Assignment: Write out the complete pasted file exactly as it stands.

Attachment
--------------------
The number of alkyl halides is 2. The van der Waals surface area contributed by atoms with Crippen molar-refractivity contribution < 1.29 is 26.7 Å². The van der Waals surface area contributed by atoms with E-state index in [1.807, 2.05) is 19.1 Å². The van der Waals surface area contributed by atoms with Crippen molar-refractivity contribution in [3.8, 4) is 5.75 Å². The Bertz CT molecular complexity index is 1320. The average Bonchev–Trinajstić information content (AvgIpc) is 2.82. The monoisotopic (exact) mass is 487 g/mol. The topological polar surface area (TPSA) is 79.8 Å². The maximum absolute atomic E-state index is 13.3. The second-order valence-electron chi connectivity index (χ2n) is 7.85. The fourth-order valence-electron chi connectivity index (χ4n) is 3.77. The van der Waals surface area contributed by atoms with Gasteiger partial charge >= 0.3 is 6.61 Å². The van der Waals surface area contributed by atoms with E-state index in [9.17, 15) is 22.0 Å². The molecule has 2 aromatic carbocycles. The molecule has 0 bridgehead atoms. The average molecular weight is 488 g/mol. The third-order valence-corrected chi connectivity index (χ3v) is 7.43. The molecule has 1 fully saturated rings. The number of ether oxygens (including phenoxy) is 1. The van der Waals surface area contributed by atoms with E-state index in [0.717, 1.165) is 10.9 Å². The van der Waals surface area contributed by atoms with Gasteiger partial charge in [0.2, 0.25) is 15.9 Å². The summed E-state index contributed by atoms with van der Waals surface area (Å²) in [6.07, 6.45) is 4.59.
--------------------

The number of alkyl halides is 2. The van der Waals surface area contributed by atoms with Crippen molar-refractivity contribution < 1.29 is 26.7 Å². The van der Waals surface area contributed by atoms with E-state index in [1.807, 2.05) is 19.1 Å². The van der Waals surface area contributed by atoms with Crippen molar-refractivity contribution in [3.8, 4) is 5.75 Å². The Bertz CT molecular complexity index is 1320. The average Bonchev–Trinajstić information content (AvgIpc) is 2.82. The monoisotopic (exact) mass is 487 g/mol. The topological polar surface area (TPSA) is 79.8 Å². The maximum absolute atomic E-state index is 13.3. The second-order valence-electron chi connectivity index (χ2n) is 7.85. The fourth-order valence-electron chi connectivity index (χ4n) is 3.77. The van der Waals surface area contributed by atoms with Gasteiger partial charge >= 0.3 is 6.61 Å². The van der Waals surface area contributed by atoms with E-state index in [9.17, 15) is 22.0 Å². The molecule has 2 aromatic carbocycles. The molecule has 0 bridgehead atoms. The average molecular weight is 488 g/mol. The third-order valence-corrected chi connectivity index (χ3v) is 7.43. The molecule has 1 fully saturated rings. The number of ether oxygens (including phenoxy) is 1. The van der Waals surface area contributed by atoms with E-state index in [0.717, 1.165) is 10.9 Å². The van der Waals surface area contributed by atoms with Gasteiger partial charge in [0.2, 0.25) is 15.9 Å². The summed E-state index contributed by atoms with van der Waals surface area (Å²) in [6.07, 6.45) is 4.59.